• Wendy Wrzos

Shades of Gray

Yesterday I stopped the car to watch a tree that was covered with blooms. It had rained a few hours earlier and the blooms had held onto the water; every few seconds the bloom gave way and a gigantic drop of water fell, creating a small puddle below it. It was so heavy that it fell quite deeply and rippled outward for a while each time that it happened. I only stopped for a minute or two but it was a lovely thing to watch. Whenever my life becomes too busy I find myself not seeing what is right in front of me. When I forget to notice the dogwood flowers or the clutter on the table, I know I need to take a deep breath and pay attention. I am happier when I notice, and appreciate, the details.

I mention this because I think most of what we enjoy in life, decorating included, is in the details. Designers that I admire are always the ones that take their time with a design, they allow their own ideas to mesh with the wishes of the client. Attention to detail is what takes an ordinary room and makes it spectacular.

By details I don’t mean that we have to inject personality at every turn, that we have to cover every wall with items that declare who we are. What I mean is taking a bit of time to really notice what we already have, to think about what we need and how we plan to make it happen. I know that this is more difficult when we have lived in a home for a while, but one easy way to begin is to write a list of things you like and don’t like about your home. Getting it down on paper doesn’t mean you have to do anything about it, it just means you have it there for whenever you would like to visit it. Take it a step further and write down your decorating dreams, also any repairs that need to be done. Writing it down may be just the nudge you need to move forward with some of these things.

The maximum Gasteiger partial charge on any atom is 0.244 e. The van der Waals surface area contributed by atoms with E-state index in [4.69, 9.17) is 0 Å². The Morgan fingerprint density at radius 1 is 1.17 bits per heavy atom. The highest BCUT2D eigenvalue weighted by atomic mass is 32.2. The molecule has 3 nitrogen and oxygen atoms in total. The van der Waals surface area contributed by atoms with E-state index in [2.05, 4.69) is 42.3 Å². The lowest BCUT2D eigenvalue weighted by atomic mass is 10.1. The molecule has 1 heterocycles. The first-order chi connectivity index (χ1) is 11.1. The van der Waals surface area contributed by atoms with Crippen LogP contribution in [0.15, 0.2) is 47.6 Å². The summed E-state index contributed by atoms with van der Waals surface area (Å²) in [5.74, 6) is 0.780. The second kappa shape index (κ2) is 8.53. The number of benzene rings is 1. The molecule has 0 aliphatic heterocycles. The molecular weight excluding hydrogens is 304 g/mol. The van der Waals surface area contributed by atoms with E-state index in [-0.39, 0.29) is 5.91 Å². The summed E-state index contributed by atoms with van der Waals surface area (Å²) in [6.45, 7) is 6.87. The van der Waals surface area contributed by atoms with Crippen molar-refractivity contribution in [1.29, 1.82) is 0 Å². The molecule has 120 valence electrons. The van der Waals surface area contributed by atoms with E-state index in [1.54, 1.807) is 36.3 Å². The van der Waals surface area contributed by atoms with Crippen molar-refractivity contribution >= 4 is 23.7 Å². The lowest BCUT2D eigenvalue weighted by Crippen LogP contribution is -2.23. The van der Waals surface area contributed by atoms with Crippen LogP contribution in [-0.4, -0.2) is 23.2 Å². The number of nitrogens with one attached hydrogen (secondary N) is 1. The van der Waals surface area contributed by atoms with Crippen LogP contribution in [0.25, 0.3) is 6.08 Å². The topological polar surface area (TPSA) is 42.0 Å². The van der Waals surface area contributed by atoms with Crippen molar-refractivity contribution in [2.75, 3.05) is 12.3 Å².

When I started writing this week my idea was to talk about decorating with a monochromatic scheme. My inspiration was an article written in 2005 about Colin Cowie’s home in NYC. I have never quite liked monochromatic rooms, but after seeing the photographs of his home I realised that single color rooms can be beautiful, if you pay attention to the details within them. His home is breathtaking (and it is all one color).

Well, as you can see I got sidetracked with raindrops and lists, and before I knew it I was in the middle of my blog with no mention of Mr. Cowie. Back on track, I decided to leave my poetic raindrops in and went on to finish my story about Mr. Cowie and his use of a single color. In my haste, I pressed a button somewhere and I accidentally deleted the post from this sentence down. So, this is my second writing of this and I do apologize if it seems a bit scattered.

Anyway, what struck me about his home was that the entire place was decorated in gray. He only used two shades throughout the entire home. To use gray seems both unusual and brave. I don’t think it would ever be my first color choice for a home. But when you see the pictures (I wish I could show them to you) it is a study in contrast. He has managed to create a beautiful and serene home from what we would normally assume to be a very harsh color to decorate with. What also surprised me was how many things coordinate really well with gray. It is so neutral that it adapts itself quite easily, and the more you look at it the more soothing it becomes.

The living room is gorgeous; soft, comfortable sofas surrounded by lots of windows, mirrors and plexiglas. The contrasting textures balance the room, and the varying heights and scale of the accessories create a place that is both stylish and welcoming. Each room is slightly different. Because of the clever use of mirrors and plexiglas it is often difficult to see where the boundaries are, the lines are blurred which creates more interest and a curiosity to try and peak through the pages to see what else is there. The mood of a room can be changed quite quickly just by adding a few well chosen accessories. Mr. Cowie likens this to “….having a really well-cut suit along with an assortment of ties and shirts and cuff links”.

As I said earlier, I was never a fan of monochromatic rooms but after seeing how beautifully it can be done I can now understand the appeal. Initially it may take a lot of planning and attention to detail but once done it is actually a simpler way to live.

When I think of these rooms now all I will see are the endless possibilities……..gigantic bowls of green apples on a plexiglas table, vintage glass candlesticks on a brushed nickel table, tall, bright sunflowers on the kitchen island……..

Thank you Mr. Cowie.

For more by Wendy and the Blue Giraffe, go to: http://www.thebluegiraffe.com/

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